A disaster can occur at any time. It could be an earthquake, hurricane or terrorist attack. You could say God forbid, it won’t happen. But the reality is, anything can happen. It is one thing to read about a disaster; it is another to live through one. What can you do before, during, and after a disaster to improve the likelihood of your survival? Let’s give you advice from our research from various sources:
No one hopes for a disaster to happen, and neither is anyone immune to it. Even though we believe we live in an area or country safe and seemingly disaster-proof, we need to be prepared. Preparation is your most important key to survival. But what does preparation involve?
You need to be prepared mentally. Acknowledge the fact that disasters happen and that you and your loved ones are potentially at risk. It is too late to prepare after disaster strikes. This way you are not overwhelmed by shock. Learn about disasters that can happen in your area. Know where shelters are. Consider whether the construction of your home and its location is as safe as possible. Prepare emergency supplies. Power, water, phone, and transportation services can fail. If you own a car, try to keep the fuel tank at least half full, and always have food, water, and an emergency kit in your home.
Disaster management organizations urge families to store and annually update emergency supplies. It is recommended that you keep at least eleven litres of water per person and three days of nonperishable, ready-to-eat foods. Also have ready a blanket, first-aid kit, toiletries, child-care supplies, emergency contacts, and some cash. You should add any other essential needs you have to a bag you can quickly pick up and run away with in case of an emergency. Know the nearest exits in your building, as well as the emergency plan of your children’s school.
During the Disaster, Act Quickly
In a fire, stay close to the floor, and move quickly to the nearest exit. Smoke makes it hard to see, and most fire deaths are caused by smoke inhalation. Leave behind personal items. Seconds can make the difference between life and death.
In a flood, stay out of flooded buildings. Avoid wading in or driving through water. Floodwater can contain sewage and conceal dangers, including debris, open manholes, and downed power lines. During severe weather, you should stay home and keep to the safest part of the building – away from windows. Don’t go out unless you really have to, and make sure someone knows where you are going and how long you will be. Most deaths in flooding result when people try to drive through moving water. If your property is starting to flood, or if you are being told to evacuate, turn off your electrical supply.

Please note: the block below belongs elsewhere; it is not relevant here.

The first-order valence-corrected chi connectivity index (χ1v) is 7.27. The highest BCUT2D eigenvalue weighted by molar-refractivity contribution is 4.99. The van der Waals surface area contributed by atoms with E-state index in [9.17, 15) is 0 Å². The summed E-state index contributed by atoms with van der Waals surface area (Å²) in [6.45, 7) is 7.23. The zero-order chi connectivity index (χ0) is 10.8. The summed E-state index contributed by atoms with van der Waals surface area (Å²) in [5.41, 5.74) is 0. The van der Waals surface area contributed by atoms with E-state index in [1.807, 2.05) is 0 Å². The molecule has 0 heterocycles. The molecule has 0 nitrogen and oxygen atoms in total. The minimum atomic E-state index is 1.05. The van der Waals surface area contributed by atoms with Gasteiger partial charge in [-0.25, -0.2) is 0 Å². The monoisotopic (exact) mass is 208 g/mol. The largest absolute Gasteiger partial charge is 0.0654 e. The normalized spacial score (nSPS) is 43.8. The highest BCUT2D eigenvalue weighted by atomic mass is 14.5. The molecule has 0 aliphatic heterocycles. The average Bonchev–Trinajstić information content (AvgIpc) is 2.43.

In case of an outdoor chemical, biological, or nuclear accident or attack, stay indoors, turn off ventilation, and seal all doors and windows. Listen to the radio, TV and/or social media for updates and information. Beware of fake news.
In an earthquake, get under sturdy furniture or next to an inside wall. Expect aftershocks, and get outside and away from buildings as soon as you can. Trained rescuers may not arrive for hours, so try to rescue others if you can.
If the authorities order an evacuation, leave immediately! Let friends know where you are, or they may risk their lives looking for you. Text messaging may be more reliable than telephone voice service.
After the Disaster—Stay Safe
Keep your daily routine as normal as possible. Your children need to see that you are calm and hopeful. Do not dwell on news coverage of the tragedy, and do not take out your anxiety or frustration on family members. Accept help, and help others. To survive, we need clean water, food, clothing, and shelter from the weather.
Recognize and address the emotional injury. This often surfaces after the initial shock has passed. Symptoms include anxiety, depression, and mood swings, as well as difficulty thinking, working, and sleeping. Spend time with friends and family. They can help you through this tough time. If your family lives outside the area, stay in touch by phone. If you have any children, encourage them to share their concerns and feelings about the disaster with you.
Avoid drugs and excessive drinking. Drugs and alcohol may temporarily seem to remove stress, but in the long run, they generally create additional problems that compound the stress you were already feeling.
Ask for help when you need it. If you have strong feelings that won’t go away or if you are troubled for longer than four to six weeks, you may want to seek professional help. People who have existing mental health problems and those who have survived past trauma may also want to check in with a mental health care professional.